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New West Palm Beach Bill Seeks to Penalize Fake Service Dogs

Todd Breen - Wednesday, December 17, 2014

Service Dogs

Have you ever considered purchasing a fake service dog vest?

Stop, and don’t even bother. Not only does this affect people with actual disabilities, it’s also against the law. Under a new bill, pretending to have disabilities in order to pass off Fido as a trained service dog is a second degree misdemeanor, punishable by up to $500 in fines and 60 days in jail.

Why would someone use a fake service dog vest?

Service animals are allowed in most public establishments, such as groceries and restaurants, where average pets are restricted. This is one reason why others go through the trouble to fashion fake service dog vests: so that they can take their pooch wherever they want. Danielle Ford has a legitimate need for her service dog, Hemingway. Having cerebral palsy, she describes her everyday life as “a wonderful journey, but is filled with discrimination.” This, according to her, is made even worse by people who have fake service dogs.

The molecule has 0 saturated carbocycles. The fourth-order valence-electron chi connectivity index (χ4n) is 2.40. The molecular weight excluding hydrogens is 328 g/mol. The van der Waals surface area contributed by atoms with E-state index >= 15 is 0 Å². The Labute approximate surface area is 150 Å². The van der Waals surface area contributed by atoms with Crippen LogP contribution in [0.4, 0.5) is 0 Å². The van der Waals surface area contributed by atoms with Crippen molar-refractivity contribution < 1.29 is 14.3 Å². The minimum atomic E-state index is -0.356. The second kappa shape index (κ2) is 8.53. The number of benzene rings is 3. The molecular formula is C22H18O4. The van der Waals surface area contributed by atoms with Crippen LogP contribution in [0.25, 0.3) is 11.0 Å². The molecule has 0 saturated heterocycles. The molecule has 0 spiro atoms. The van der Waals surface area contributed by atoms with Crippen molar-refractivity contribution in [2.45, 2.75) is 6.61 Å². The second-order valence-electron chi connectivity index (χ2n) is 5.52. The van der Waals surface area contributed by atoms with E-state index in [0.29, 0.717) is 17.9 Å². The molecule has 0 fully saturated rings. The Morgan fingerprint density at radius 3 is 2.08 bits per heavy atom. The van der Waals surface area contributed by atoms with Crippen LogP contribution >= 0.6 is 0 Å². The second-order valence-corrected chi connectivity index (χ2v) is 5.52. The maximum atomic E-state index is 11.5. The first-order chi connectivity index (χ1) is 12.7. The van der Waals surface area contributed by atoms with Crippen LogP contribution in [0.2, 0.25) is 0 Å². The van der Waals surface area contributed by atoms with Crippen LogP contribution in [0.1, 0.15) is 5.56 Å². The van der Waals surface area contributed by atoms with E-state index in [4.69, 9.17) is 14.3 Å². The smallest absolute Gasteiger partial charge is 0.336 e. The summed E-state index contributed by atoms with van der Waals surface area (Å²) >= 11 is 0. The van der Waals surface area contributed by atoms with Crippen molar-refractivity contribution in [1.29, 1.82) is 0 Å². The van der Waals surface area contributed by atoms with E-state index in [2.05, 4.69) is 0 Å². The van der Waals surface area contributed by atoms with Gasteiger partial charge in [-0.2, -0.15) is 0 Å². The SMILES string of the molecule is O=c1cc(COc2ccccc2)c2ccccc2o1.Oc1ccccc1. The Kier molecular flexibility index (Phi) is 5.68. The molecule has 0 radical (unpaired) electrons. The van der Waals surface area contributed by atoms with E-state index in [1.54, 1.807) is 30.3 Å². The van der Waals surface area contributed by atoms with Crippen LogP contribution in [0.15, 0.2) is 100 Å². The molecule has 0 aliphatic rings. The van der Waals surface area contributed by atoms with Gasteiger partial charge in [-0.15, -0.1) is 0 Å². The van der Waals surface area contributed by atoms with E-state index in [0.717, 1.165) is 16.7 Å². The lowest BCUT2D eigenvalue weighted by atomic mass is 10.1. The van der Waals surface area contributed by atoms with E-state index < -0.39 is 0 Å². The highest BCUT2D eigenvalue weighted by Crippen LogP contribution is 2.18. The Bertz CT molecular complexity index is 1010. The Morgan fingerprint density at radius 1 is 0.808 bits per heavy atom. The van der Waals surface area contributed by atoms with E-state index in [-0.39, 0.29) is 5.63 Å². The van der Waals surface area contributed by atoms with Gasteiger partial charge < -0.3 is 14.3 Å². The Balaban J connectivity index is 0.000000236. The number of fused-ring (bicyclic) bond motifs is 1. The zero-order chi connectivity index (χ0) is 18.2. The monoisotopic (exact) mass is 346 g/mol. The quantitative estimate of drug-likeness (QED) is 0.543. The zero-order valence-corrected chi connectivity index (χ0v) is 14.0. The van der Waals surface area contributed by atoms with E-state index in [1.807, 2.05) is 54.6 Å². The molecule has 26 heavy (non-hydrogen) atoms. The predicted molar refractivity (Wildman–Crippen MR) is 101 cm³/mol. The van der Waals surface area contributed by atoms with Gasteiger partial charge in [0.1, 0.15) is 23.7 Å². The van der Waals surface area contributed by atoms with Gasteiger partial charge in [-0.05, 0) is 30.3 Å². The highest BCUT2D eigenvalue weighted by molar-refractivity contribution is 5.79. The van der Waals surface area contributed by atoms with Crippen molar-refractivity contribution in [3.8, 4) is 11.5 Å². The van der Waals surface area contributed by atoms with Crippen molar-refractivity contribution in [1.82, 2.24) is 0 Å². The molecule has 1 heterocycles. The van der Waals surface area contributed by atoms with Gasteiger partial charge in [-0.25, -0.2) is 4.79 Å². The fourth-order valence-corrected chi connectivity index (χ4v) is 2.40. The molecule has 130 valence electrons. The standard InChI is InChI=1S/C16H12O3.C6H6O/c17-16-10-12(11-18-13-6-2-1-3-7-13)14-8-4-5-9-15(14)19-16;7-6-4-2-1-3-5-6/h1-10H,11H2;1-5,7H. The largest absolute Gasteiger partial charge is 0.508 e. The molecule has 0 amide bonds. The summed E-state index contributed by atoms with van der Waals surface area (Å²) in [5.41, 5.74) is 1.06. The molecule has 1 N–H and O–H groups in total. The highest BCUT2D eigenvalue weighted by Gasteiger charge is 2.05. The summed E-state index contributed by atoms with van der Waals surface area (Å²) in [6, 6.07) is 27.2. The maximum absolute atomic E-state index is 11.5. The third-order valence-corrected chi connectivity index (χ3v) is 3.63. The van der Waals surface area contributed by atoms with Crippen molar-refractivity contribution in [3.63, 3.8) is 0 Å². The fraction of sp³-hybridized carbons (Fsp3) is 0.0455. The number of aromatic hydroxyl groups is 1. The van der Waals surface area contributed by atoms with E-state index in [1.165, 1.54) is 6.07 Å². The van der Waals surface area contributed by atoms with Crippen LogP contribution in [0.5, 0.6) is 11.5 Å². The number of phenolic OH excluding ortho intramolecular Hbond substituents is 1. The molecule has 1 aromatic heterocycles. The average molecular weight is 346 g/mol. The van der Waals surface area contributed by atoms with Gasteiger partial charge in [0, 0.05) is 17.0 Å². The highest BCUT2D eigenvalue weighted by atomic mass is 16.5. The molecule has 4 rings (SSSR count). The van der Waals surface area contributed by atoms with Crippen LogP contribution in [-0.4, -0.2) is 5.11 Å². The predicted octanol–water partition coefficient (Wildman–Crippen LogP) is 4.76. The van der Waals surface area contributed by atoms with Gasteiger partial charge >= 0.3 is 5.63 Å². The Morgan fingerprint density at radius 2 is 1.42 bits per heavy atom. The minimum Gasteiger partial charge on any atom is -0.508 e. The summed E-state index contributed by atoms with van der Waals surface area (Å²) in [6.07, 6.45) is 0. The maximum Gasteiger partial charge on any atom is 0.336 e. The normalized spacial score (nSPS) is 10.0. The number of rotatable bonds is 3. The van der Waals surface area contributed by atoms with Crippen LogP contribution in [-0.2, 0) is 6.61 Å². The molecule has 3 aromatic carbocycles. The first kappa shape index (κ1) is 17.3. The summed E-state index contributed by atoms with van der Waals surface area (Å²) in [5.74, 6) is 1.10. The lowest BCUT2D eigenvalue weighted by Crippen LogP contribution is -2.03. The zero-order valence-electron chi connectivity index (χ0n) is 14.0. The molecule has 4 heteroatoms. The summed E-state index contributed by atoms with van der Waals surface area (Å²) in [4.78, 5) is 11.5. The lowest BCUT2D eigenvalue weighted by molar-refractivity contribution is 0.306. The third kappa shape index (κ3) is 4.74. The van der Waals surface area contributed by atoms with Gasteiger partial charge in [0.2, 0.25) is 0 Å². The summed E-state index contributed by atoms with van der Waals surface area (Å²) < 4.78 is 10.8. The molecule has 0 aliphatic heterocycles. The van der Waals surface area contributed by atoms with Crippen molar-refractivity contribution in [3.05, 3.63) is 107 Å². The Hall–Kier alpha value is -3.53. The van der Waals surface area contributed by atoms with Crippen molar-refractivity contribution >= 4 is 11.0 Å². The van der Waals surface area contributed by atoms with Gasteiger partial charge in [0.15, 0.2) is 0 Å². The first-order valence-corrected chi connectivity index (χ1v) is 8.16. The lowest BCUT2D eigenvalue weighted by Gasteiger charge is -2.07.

”It is a prevalent problem,” Ford said. “It makes it that much harder for us to travel or go into businesses with our legitimate service dogs when we’re constantly questioned.”

Many fake service dogs are untrained and would yap, growl, or even try to attack other dogs causing problem. Because of this, Ford and Hemingway are subjected to constant scrutiny whenever they are in public. Ford also emphasized that pet owners who use these fake vests don’t realize the damage they inflict to those who really need the services of a guide pet.   Source: WPBF 25 News